Volume 48, Issue 4
Louis Kahn was late for his lecture. The U.C. Berkeley student center ballroom was packed with people eager to hear the great man that spring evening in 1968. But nearly an hour past his scheduled appearance…still no Louis. Where was he? Speaking recently to my former Berkeley architecture professor, Richard Peters, now in his 80s, the reason for our wait became clear after all these years.
Professor Peters showed Kahn around before the lecture. On the assumption that the master had already seen the Bay Area’s principal sights, he was taken to the little-known Chapel of the Chimes Columbarium nearby in Oakland. This remarkable place was designed by the eminent early-20th century California architect, Julia Morgan. Built in phases between 1926 and 1930, the building rambles romantically up a hillside. Columbaria typically house the ashes of the deceased in bronze urns placed in masonry niches, each niche sealed with a marble plaque, chiseled with the names and dates of the loved ones. But in Morgan’s design the niches are lined in bronze, sealed by bronze-framed glass doors, and the urns are crafted as bronze books with the names and dates of the deceased engraved on the spines. A fascinating sequence of rooms is formed almost entirely by these niches, wall to wall, floor to ceiling, with each space organized around natural light from above. It is a library of souls.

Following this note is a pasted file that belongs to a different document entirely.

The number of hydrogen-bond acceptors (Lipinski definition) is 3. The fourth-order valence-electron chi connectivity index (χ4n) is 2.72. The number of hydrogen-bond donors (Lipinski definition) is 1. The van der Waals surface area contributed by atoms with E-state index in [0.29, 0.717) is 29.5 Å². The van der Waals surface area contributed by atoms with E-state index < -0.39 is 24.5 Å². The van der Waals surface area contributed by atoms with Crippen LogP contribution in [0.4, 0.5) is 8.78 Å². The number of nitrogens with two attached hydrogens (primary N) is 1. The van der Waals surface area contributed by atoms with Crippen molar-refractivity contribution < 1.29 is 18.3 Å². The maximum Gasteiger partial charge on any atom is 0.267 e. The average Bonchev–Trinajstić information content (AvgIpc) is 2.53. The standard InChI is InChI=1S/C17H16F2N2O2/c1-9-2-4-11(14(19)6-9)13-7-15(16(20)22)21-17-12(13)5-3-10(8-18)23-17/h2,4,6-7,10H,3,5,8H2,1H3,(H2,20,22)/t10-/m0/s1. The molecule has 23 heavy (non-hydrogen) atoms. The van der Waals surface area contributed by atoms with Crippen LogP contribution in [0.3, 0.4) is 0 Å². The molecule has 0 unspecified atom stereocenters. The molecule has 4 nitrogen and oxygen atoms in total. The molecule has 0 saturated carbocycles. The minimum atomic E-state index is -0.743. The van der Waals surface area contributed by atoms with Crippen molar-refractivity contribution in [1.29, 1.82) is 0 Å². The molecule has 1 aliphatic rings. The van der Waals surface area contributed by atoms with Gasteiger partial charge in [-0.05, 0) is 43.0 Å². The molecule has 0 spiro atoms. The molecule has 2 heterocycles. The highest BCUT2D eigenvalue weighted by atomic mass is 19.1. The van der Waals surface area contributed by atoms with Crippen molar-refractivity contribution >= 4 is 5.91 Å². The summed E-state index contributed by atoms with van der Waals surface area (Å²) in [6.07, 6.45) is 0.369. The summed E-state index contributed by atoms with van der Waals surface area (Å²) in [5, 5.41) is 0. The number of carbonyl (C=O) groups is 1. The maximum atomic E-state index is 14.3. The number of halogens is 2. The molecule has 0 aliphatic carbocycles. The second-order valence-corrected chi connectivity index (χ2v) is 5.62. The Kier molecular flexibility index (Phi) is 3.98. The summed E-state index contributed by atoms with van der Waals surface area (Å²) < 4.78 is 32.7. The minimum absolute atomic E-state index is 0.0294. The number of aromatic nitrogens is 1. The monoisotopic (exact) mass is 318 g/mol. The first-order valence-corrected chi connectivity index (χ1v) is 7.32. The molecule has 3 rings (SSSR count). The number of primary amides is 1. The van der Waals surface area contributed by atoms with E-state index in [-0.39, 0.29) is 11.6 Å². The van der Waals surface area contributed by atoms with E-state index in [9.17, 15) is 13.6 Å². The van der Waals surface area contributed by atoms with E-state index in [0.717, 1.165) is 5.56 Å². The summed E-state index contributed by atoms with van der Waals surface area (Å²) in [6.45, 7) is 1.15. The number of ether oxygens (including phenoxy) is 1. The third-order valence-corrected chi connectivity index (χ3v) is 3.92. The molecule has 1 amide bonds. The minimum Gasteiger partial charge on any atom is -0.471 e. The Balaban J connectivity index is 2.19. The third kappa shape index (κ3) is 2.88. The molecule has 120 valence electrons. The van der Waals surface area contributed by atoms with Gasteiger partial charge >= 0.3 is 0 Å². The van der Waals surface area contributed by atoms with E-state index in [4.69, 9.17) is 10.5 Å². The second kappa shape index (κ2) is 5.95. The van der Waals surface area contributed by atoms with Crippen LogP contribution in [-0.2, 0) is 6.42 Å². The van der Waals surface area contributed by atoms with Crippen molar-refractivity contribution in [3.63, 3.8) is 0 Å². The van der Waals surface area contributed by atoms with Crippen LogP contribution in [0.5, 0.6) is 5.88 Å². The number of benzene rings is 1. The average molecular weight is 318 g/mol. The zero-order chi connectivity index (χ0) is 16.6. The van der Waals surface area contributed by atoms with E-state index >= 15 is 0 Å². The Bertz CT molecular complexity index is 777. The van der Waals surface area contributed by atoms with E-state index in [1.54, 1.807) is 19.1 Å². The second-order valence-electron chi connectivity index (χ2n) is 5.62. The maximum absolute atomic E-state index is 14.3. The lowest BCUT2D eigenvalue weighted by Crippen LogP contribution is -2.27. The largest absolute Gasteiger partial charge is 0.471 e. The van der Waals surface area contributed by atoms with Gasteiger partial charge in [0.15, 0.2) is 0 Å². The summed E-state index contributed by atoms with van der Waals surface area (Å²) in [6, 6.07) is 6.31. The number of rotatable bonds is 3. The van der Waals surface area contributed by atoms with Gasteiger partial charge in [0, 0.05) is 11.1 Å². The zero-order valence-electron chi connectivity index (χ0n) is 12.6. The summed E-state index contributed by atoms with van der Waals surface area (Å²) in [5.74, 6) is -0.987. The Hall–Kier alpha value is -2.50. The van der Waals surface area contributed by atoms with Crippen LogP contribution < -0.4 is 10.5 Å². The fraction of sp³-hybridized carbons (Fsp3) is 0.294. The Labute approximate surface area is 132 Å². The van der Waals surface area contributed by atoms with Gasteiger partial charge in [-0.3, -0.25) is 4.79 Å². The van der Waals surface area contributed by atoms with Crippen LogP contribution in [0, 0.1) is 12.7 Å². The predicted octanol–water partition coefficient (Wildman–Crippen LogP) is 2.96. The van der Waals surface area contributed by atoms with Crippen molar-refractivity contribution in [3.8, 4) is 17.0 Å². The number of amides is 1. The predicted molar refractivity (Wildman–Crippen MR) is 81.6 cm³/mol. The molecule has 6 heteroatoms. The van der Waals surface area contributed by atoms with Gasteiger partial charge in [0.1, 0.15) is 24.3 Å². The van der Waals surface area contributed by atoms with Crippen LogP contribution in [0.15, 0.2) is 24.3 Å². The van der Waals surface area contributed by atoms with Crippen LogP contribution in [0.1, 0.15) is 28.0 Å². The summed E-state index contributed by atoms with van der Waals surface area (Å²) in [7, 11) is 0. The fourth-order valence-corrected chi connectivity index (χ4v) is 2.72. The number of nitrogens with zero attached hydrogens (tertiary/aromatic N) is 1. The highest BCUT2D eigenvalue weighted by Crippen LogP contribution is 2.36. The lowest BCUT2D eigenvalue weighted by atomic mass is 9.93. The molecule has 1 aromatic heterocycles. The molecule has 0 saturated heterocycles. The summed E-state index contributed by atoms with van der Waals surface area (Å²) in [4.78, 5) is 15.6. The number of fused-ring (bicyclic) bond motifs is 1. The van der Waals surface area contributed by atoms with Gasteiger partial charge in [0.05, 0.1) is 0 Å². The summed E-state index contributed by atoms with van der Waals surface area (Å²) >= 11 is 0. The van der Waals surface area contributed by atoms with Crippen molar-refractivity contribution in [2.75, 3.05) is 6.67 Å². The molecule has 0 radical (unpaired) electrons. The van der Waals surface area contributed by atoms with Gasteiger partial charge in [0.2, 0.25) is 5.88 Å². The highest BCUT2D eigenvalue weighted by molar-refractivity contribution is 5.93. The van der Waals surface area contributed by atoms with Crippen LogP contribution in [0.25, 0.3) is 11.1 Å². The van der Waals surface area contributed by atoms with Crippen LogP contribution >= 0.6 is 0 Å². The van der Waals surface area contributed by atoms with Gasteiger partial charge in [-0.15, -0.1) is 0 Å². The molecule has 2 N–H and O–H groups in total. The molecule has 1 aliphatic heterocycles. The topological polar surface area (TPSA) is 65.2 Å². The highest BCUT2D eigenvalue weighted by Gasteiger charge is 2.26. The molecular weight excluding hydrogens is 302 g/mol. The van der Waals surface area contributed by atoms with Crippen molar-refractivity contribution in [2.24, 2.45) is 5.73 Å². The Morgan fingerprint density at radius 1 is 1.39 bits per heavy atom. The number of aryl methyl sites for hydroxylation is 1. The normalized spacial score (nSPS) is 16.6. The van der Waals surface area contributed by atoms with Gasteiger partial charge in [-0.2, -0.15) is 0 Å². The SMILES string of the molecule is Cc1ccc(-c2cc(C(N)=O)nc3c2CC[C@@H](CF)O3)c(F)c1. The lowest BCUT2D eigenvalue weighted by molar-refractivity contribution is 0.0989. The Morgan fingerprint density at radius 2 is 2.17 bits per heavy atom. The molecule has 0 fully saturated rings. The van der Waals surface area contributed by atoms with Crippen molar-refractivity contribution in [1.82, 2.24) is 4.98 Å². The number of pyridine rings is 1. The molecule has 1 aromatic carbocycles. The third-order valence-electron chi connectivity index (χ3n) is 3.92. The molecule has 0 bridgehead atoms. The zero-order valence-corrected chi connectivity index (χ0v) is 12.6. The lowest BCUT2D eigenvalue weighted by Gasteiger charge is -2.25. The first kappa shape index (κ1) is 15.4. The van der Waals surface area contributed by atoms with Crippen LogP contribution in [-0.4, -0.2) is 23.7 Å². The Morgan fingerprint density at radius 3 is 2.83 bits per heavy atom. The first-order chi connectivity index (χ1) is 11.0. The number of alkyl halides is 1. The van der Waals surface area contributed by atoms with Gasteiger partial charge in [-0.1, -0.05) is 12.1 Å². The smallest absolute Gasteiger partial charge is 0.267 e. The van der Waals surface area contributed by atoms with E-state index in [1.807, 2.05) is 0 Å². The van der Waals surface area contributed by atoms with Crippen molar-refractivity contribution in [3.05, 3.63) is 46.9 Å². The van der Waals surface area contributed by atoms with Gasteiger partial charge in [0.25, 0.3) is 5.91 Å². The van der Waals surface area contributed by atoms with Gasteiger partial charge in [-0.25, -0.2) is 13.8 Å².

Kahn moved meditatively through the complex. His passing image was reflected in the glass doors of a thousand niches; a thousand niches were reflected in the thick lenses of Kahn’s glasses. He was so absorbed that Professor Peters could not get him to leave. Finally, with the twilight fading, they departed for the university. What did he say in the car on the way back to his lecture? Silence the entire ride.
When at long last Kahn appeared at the far end of the ballroom he seemed frail and halting. Yet when he began to speak, his impassioned words and images revealed a man not at the end of a long creative search, but rather, still very much in stride. The slide projector advanced one profound project after another, including drawings and models of a new art museum he was doing in Fort Worth. A sense of wonder was his recurring theme, and he stressed its importance to architecture and to peoples’ lives. Though we had anticipated this poetic mode of expression, we were surprised by his sense of humor and the way playfulness sometimes entered into his pronouncements. By evening’s end we were left with the impression of having heard from an artist, a sage, and a child.